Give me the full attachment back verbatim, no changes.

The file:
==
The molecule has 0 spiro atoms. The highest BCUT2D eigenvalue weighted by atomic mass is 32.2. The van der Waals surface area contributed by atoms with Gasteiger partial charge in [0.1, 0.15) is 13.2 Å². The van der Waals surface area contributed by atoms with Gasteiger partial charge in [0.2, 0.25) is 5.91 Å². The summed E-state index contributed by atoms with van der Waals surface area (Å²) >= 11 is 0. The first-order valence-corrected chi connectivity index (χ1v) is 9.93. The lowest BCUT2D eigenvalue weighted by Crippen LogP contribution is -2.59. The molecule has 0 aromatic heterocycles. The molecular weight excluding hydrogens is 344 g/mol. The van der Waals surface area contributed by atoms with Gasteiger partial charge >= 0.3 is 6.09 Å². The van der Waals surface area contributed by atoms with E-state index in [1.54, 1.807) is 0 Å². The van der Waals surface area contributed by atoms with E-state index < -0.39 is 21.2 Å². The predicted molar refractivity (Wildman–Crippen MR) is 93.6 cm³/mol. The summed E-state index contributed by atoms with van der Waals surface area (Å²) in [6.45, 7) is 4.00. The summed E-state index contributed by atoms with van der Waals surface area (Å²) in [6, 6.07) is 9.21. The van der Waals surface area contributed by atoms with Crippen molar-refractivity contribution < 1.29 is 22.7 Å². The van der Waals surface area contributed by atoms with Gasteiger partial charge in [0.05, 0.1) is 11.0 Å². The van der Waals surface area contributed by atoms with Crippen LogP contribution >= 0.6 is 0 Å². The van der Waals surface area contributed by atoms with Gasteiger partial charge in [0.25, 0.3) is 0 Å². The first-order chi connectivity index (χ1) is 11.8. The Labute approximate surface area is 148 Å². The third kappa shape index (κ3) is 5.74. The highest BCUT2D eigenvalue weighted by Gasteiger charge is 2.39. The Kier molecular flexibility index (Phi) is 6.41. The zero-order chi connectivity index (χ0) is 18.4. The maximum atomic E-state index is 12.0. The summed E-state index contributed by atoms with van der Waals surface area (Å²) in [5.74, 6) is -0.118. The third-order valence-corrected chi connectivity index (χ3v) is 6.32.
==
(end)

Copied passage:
The molecule has 0 spiro atoms. The highest BCUT2D eigenvalue weighted by atomic mass is 32.2. The van der Waals surface area contributed by atoms with Gasteiger partial charge in [0.1, 0.15) is 13.2 Å². The van der Waals surface area contributed by atoms with Gasteiger partial charge in [0.2, 0.25) is 5.91 Å². The summed E-state index contributed by atoms with van der Waals surface area (Å²) >= 11 is 0. The first-order valence-corrected chi connectivity index (χ1v) is 9.93. The lowest BCUT2D eigenvalue weighted by Crippen LogP contribution is -2.59. The molecule has 0 aromatic heterocycles. The molecular weight excluding hydrogens is 344 g/mol. The van der Waals surface area contributed by atoms with Gasteiger partial charge >= 0.3 is 6.09 Å². The van der Waals surface area contributed by atoms with E-state index in [1.54, 1.807) is 0 Å². The van der Waals surface area contributed by atoms with E-state index < -0.39 is 21.2 Å². The predicted molar refractivity (Wildman–Crippen MR) is 93.6 cm³/mol. The summed E-state index contributed by atoms with van der Waals surface area (Å²) in [6.45, 7) is 4.00. The summed E-state index contributed by atoms with van der Waals surface area (Å²) in [6, 6.07) is 9.21. The van der Waals surface area contributed by atoms with Crippen molar-refractivity contribution < 1.29 is 22.7 Å². The van der Waals surface area contributed by atoms with Gasteiger partial charge in [0.05, 0.1) is 11.0 Å². The van der Waals surface area contributed by atoms with Crippen LogP contribution >= 0.6 is 0 Å². The van der Waals surface area contributed by atoms with Gasteiger partial charge in [0.25, 0.3) is 0 Å². The first-order chi connectivity index (χ1) is 11.8. The Labute approximate surface area is 148 Å². The third kappa shape index (κ3) is 5.74. The highest BCUT2D eigenvalue weighted by Gasteiger charge is 2.39. The Kier molecular flexibility index (Phi) is 6.41. The zero-order chi connectivity index (χ0) is 18.4. The maximum atomic E-state index is 12.0. The summed E-state index contributed by atoms with van der Waals surface area (Å²) in [5.74, 6) is -0.118. The third-order valence-corrected chi connectivity index (χ3v) is 6.32.